Taste Testing at High School Increased Selection of Local Sweet Potatoes says JCN&M Study

2017-08-10

The following is the seventh in a series of news stories examining each of the JCN&M papers in the Spring 2017 Issue.

This year, Americans will set yet another new record for obesity. According to the Centers for Disease Control and Prevention (CDC) about 12.7 million children and adolescents in the U.S. are currently overweight and those numbers are continuing to grow.

To help combat this, the Health, Hunger-Free Kids Act of 2010 called for school meals to provide more fruits, vegetables, whole grains and lean proteins. Yet, even with schools offering more nutritious foods, recent studies have estimated that only 5%-to 6% of adolescents meet the USDA recommendations for fruit and vegetable intake – with more than half of the vegetables eaten are either fried potatoes or tomato puree. Knowing that fruit and vegetable consumption is low among the adolescent population, many school nutrition professionals are looking for answers on how to increase selection and consumption.

The Farm-to-School initiative is relatively new to the school lunch scene and is being examined as a possible way to increase selection of fruits and vegetables among school aged children. However, there has been little research on the effectiveness of product trials and sampling among high school students to increase selection of a local vegetable.

In a new study in the Practical Solutions section of the latest issue of SNA’s The Journal of Child Nutrition & Management, a paper by Kelly Bristow, RD, LD; Steven Jenkins, MA; Patrick Kelly, PhD; Mildred Mattfeldt-Beman, PhD, RD, LD, was initiated to test whether something as simple as a tasting could increase selection of local sweet potatoes when offered on a school lunch menu. Practical Solutions papers in this issue of JCN&M describe techniques that can be used to improve school nutrition operations.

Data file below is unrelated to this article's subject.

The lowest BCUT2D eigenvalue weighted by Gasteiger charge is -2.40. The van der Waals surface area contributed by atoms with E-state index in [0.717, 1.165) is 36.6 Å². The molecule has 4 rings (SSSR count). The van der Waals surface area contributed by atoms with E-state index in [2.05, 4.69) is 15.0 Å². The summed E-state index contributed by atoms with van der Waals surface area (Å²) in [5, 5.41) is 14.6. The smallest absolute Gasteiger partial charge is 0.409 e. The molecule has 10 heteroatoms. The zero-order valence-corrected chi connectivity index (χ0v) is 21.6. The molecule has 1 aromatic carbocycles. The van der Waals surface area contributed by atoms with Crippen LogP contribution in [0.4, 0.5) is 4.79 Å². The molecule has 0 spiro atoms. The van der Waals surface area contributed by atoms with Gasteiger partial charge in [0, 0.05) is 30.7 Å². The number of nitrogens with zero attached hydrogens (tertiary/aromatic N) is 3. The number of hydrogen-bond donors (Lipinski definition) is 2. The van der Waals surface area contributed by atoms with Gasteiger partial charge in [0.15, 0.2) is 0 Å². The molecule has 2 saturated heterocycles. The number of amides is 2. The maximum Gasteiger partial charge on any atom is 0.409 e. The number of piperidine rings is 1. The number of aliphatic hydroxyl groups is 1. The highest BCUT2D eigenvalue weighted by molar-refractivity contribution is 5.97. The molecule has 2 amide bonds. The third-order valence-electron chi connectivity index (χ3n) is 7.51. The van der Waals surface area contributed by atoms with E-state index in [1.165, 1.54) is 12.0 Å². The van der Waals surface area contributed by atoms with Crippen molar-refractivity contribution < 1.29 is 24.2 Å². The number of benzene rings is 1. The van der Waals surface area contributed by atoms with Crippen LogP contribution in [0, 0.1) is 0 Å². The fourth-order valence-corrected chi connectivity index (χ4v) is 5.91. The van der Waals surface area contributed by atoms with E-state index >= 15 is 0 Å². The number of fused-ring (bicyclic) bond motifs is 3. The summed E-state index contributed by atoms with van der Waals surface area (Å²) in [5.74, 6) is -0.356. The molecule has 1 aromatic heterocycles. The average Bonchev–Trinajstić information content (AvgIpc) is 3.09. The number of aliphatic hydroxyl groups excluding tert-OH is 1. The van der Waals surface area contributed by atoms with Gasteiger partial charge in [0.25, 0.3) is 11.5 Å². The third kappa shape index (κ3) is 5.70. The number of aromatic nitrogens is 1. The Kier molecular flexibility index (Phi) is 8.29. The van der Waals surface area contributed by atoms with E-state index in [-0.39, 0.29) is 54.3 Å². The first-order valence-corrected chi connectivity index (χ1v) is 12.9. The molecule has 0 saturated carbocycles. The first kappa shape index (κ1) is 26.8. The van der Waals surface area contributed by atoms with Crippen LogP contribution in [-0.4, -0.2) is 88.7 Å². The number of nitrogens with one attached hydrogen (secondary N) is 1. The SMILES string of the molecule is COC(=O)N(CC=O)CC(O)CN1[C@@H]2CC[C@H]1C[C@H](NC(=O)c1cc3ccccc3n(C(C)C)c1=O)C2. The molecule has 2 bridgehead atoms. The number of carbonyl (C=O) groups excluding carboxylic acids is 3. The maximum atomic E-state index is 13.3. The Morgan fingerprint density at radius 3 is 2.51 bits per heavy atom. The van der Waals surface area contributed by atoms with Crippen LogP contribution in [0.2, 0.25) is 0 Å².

Does Tasting Local Sweet Potatoes Increase the Likelihood of Selection by High School Students? found that offering students free samples of locally grown sweet potatoes significantly increased selection by students when they were later made available on the school lunch menu.

The school district used in this study was in the development stage of their Farm-to-School efforts. Previous cafeteria records showed that when sweet potatoes were on the menu, very few servings were taken from the lunch line since students could choose the fruit offered that day and were not required to take the vegetable. The authors of this study believe the results of this effort show the positive impact a simple taste tasting can have on a local vegetable selection made at the high school level.

In addition to increasing selection of locally grown produce (in this case, sweet potatoes), the authors suggest that that there are many more benefits of a Farm-to-School program.

Census data researched by the authors indicate that schools utilizing the Farm-to-School program purchased nearly $790 million in local food from farmers, ranchers, fishermen, food processors and manufacturers in the 2013-2014 school year; a 105% increase over 2011-2012. Recent studies state that direct sales from Farm-to-School programs represented up to 5% of a farmer’s income when that farmer sells to schools. As a result of this, farmers say they made valuable connections with parents, teachers, and community members, which could lead to more sales outside of the school.

For school nutrition professionals, the authors propose a Farm-to-School program can mean a variety of things. It could mean purchasing local produce to be used on the school menu, which strengthens the local economy, provides a good price for produce for a program already tight budget and an opportunity to teach students where their food comes from. Or, it could also mean partnering with various individuals and students to grow food in a school garden that in turn will be ultimately be placed on a school menu.

Whichever meaning, the authors conclude that simply exposing students to a local vegetable through a tasting in an urban school district did increase selection.


About The Journal of Child Nutrition & Management:
The Journal of Child Nutrition & Management (JCN&M) is the exclusive source for research findings in this profession, and it features a variety of studies in the following four categories: Research in Action, Current Issues, Practical Solutions and FNS Research Corner. Published twice a year, this peer-reviewed research journal is available free of charge, online only. Read the current issue today.

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